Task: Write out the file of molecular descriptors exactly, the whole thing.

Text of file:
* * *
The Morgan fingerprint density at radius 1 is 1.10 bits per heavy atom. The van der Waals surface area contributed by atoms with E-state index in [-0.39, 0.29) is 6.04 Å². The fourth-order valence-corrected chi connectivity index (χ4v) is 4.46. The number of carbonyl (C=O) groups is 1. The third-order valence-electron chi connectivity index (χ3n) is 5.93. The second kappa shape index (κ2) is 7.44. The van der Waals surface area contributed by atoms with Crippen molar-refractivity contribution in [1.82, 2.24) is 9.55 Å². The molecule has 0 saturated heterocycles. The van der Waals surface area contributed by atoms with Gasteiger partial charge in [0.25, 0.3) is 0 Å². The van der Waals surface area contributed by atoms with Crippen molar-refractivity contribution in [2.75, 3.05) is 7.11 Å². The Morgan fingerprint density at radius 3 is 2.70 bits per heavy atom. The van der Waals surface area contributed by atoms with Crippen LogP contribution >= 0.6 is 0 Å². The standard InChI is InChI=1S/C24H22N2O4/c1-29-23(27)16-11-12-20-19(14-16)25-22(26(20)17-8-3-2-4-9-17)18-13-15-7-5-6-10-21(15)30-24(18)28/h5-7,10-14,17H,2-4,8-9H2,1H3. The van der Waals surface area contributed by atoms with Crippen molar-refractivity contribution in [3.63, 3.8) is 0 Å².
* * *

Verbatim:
The Morgan fingerprint density at radius 1 is 1.10 bits per heavy atom. The van der Waals surface area contributed by atoms with E-state index in [-0.39, 0.29) is 6.04 Å². The fourth-order valence-corrected chi connectivity index (χ4v) is 4.46. The number of carbonyl (C=O) groups is 1. The third-order valence-electron chi connectivity index (χ3n) is 5.93. The second kappa shape index (κ2) is 7.44. The van der Waals surface area contributed by atoms with Crippen molar-refractivity contribution in [1.82, 2.24) is 9.55 Å². The molecule has 0 saturated heterocycles. The van der Waals surface area contributed by atoms with Gasteiger partial charge in [0.25, 0.3) is 0 Å². The van der Waals surface area contributed by atoms with Crippen molar-refractivity contribution in [2.75, 3.05) is 7.11 Å². The Morgan fingerprint density at radius 3 is 2.70 bits per heavy atom. The van der Waals surface area contributed by atoms with Crippen LogP contribution >= 0.6 is 0 Å². The standard InChI is InChI=1S/C24H22N2O4/c1-29-23(27)16-11-12-20-19(14-16)25-22(26(20)17-8-3-2-4-9-17)18-13-15-7-5-6-10-21(15)30-24(18)28/h5-7,10-14,17H,2-4,8-9H2,1H3. The van der Waals surface area contributed by atoms with Crippen molar-refractivity contribution in [3.63, 3.8) is 0 Å².